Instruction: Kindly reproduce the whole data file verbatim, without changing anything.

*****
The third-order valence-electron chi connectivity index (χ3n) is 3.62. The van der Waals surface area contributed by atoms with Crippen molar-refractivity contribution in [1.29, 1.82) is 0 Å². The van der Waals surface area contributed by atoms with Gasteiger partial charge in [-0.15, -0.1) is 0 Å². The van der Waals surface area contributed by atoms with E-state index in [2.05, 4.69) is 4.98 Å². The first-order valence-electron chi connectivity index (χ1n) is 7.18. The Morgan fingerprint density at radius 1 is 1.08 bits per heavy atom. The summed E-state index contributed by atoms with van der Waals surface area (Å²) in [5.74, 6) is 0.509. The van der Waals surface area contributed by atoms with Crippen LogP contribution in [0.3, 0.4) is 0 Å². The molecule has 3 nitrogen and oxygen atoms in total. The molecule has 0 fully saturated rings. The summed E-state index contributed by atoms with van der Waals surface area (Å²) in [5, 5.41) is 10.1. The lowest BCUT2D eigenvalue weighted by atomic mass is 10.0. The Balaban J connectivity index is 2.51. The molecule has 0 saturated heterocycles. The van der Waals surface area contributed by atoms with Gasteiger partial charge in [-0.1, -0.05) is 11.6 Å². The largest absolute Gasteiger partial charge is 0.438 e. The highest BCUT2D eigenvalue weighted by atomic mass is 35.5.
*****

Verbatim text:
The third-order valence-electron chi connectivity index (χ3n) is 3.62. The van der Waals surface area contributed by atoms with Crippen molar-refractivity contribution in [1.29, 1.82) is 0 Å². The van der Waals surface area contributed by atoms with Gasteiger partial charge in [-0.15, -0.1) is 0 Å². The van der Waals surface area contributed by atoms with E-state index in [2.05, 4.69) is 4.98 Å². The first-order valence-electron chi connectivity index (χ1n) is 7.18. The Morgan fingerprint density at radius 1 is 1.08 bits per heavy atom. The summed E-state index contributed by atoms with van der Waals surface area (Å²) in [5.74, 6) is 0.509. The van der Waals surface area contributed by atoms with Crippen LogP contribution in [0.3, 0.4) is 0 Å². The molecule has 3 nitrogen and oxygen atoms in total. The molecule has 0 fully saturated rings. The summed E-state index contributed by atoms with van der Waals surface area (Å²) in [5, 5.41) is 10.1. The lowest BCUT2D eigenvalue weighted by atomic mass is 10.0. The Balaban J connectivity index is 2.51. The molecule has 0 saturated heterocycles. The van der Waals surface area contributed by atoms with Gasteiger partial charge in [-0.1, -0.05) is 11.6 Å². The largest absolute Gasteiger partial charge is 0.438 e. The highest BCUT2D eigenvalue weighted by atomic mass is 35.5.